As Islam and Muslims find their way into the news more and more, Black Muslims are becoming few and far between in these discussions. Maurice Hines asked in a recent Sapelo Square article, “What Happened to Our Big Brother?” Where are the Black Muslim intellectuals? Where are the Black Muslim activists? Hakeem Muhammad wondered about the Islam of Black Revolutionaries. Why are Black Muslims being erased from the conversations? Where are the Black Muslims who used to be a guiding light in the Black community? To give us something to think about, I’m reposting an abridged version of a previous post by Margari Aziza Hill. Think and ponder. — Nisa Muhammad, Politics Editor
By Margari Aziza Hill
The Muslim American community is held together with the belief that there is no God but the One True God and that Muhammad is His prophet. Muslims share daily patterns of worship, rituals of birth, marriage and death.
As one of the most diverse faith communities, Muslim Americans come from various ethnic, socio-economic and cultural backgrounds. Sometimes there are various articulations of Islam due to different political, cultural and religious orientations.
There are approximately five million Muslims in America, though some estimate as many as seven to ten million. CAIR, (Council on American Islamic Relations) reports in their 2000 Mosque Study that Muslim ethnicities are 33% South Asian, 30% Black American and 25% Arab, 3.4% Sub-Saharan African, 2.1% European, 1.6% White American, 1.3% Southeast Asian, 1.2% Caribbean, 1.1% Turkish, .7% Iranian and .6% Latino/Hispanic. Other reports indicate the number of Black Americans may be even larger.
Regardless of the numbers, there is no clear ethnic majority in American Islam. But these numbers raise some important issues: Who has the right to speak for American Muslims? Who are the real Muslims? Who will define the agenda for American Muslims? These questions have often been central to a debate that has emerged about the Black American/immigrant divide.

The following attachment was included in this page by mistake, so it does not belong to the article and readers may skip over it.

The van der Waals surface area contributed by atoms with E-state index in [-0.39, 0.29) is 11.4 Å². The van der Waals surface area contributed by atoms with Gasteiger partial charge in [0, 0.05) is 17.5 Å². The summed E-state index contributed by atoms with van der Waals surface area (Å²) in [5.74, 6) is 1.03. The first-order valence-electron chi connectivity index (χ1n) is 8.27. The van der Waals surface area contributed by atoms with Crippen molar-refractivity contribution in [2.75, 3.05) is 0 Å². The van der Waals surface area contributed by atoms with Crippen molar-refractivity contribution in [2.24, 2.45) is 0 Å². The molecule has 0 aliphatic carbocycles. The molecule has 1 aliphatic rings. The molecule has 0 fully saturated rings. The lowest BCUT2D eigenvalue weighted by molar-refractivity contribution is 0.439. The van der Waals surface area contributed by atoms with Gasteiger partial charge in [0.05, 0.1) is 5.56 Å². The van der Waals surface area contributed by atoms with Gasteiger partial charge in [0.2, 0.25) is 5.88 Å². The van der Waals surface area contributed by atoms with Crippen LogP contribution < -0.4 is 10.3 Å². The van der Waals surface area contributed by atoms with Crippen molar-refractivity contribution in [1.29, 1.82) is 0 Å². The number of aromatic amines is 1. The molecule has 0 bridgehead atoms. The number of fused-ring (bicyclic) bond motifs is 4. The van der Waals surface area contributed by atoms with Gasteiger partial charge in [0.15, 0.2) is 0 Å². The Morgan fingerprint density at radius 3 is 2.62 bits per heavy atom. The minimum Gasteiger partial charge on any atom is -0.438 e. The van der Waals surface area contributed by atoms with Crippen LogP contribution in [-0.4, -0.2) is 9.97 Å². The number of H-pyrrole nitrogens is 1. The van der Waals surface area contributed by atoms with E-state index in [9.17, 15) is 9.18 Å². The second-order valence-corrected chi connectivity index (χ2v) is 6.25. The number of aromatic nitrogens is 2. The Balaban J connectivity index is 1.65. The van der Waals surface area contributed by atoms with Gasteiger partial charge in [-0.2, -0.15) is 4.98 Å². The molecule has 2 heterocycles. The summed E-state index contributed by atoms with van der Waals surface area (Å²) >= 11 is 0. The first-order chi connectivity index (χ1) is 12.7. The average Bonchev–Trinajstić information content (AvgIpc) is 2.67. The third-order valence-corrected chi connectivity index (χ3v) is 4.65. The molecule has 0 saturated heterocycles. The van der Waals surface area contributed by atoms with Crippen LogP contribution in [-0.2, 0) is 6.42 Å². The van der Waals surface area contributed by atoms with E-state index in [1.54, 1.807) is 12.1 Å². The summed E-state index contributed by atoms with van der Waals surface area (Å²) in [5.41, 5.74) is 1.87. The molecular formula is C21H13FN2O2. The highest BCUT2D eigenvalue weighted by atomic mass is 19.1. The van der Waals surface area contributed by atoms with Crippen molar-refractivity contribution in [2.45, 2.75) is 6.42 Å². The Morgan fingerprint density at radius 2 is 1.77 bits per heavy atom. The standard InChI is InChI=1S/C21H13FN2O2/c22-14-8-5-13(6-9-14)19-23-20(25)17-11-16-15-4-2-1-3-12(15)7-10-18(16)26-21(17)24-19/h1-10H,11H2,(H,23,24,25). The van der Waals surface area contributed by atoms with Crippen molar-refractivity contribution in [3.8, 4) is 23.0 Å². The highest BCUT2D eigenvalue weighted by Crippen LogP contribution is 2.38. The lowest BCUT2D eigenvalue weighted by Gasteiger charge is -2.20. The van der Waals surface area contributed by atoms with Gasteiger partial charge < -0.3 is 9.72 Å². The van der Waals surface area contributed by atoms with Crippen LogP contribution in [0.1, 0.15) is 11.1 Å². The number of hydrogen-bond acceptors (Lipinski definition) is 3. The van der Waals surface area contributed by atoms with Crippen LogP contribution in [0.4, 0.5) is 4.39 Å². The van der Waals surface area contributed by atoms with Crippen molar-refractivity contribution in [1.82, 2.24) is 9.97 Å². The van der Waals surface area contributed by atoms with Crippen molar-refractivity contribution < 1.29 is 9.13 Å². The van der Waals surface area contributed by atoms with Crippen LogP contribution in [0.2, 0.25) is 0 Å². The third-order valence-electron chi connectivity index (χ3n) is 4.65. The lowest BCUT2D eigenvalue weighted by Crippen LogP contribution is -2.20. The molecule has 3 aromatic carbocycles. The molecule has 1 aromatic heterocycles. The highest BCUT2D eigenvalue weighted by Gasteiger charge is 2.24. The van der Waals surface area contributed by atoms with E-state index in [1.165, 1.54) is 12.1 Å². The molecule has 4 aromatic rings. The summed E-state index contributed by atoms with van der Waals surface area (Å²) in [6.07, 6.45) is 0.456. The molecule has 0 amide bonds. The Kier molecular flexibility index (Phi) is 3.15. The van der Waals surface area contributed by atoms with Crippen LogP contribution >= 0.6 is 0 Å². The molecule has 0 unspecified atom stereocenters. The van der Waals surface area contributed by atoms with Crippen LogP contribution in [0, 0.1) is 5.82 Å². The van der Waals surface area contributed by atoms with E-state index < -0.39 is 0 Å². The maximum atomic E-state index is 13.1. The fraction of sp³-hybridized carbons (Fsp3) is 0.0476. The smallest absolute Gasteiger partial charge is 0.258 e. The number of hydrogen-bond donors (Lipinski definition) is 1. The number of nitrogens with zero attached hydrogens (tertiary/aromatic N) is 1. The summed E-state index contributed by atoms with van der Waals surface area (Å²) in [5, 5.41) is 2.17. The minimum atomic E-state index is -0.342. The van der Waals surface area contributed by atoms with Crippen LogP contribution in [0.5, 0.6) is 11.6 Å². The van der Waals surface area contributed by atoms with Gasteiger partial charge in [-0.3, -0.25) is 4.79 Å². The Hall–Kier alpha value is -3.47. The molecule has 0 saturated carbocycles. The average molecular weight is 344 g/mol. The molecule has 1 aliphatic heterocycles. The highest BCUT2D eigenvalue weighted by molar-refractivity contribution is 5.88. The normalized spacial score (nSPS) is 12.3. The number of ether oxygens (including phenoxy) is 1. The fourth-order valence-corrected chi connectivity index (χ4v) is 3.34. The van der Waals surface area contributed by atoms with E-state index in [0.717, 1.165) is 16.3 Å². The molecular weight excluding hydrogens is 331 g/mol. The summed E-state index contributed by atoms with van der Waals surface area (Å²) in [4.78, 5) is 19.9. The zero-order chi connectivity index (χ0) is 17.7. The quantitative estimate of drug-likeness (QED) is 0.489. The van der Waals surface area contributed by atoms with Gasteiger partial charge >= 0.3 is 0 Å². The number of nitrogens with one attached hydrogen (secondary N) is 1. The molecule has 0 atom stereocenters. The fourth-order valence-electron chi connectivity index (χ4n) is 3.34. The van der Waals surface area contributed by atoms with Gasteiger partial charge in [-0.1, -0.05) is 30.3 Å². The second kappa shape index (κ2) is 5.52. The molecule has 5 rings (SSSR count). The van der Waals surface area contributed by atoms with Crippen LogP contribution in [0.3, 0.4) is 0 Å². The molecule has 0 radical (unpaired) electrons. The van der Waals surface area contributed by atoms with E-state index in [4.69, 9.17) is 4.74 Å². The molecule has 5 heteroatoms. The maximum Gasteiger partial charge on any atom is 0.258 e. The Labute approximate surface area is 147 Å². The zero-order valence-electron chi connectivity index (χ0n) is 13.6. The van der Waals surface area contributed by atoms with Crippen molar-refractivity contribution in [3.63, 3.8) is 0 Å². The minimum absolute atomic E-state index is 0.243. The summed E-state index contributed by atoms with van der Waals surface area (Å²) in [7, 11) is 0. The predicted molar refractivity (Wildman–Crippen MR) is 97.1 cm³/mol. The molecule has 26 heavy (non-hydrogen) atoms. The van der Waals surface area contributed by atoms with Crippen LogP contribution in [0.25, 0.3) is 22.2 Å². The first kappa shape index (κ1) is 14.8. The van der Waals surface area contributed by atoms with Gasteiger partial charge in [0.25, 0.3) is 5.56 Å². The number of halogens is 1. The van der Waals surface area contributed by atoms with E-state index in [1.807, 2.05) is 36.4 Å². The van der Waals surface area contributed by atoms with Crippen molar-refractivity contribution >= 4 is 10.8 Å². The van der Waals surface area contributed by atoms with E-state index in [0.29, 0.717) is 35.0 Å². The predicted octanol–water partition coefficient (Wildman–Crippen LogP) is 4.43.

Over the years, many Black American Muslims have been at the forefront of articulating Islamic thought for the growing American Muslim community. But this seems to have changed as a dominant narrative has taken over.
In America, there is a fierce competition over resources that has led to some voices getting silenced in deciding the agenda for American Muslims. Within mainstream media, the Muslim American experience is about the immigration and assimilation experience. There is little press coverage or interest shown in the media on converts or the multi-generational Black American Muslim families.
Sylvia Chan-Malik uses the term “foundational blackness” to describe how contemporary Islam in America can best be understood by transnational affiliations that link gender, class and religion, but also through its relationship with blackness. However, Black American Muslim foundations go back further, with memories of African Muslims enslaved in the Americas, even predating the formation of the United States.
Before 9/11, some of the most prominent voices in American Islam were African Americans, including Imams Warith Deen Muhammad and Siraj Wahhaj. Their status as citizens afforded them the privilege to critique American society and foreign policy, without compromising their Americanness.
The protest tradition of many leaders helped forge a space for the next generation of immigrants and descendants of Muslim American immigrants to assert themselves in the public sphere. Following the events of 9/11, there has been an increasing silencing of Black American Muslim voices: a combination of little to no media acknowledgment of BAM’s as well as a systemic neglect on the part of Muslim immigrants.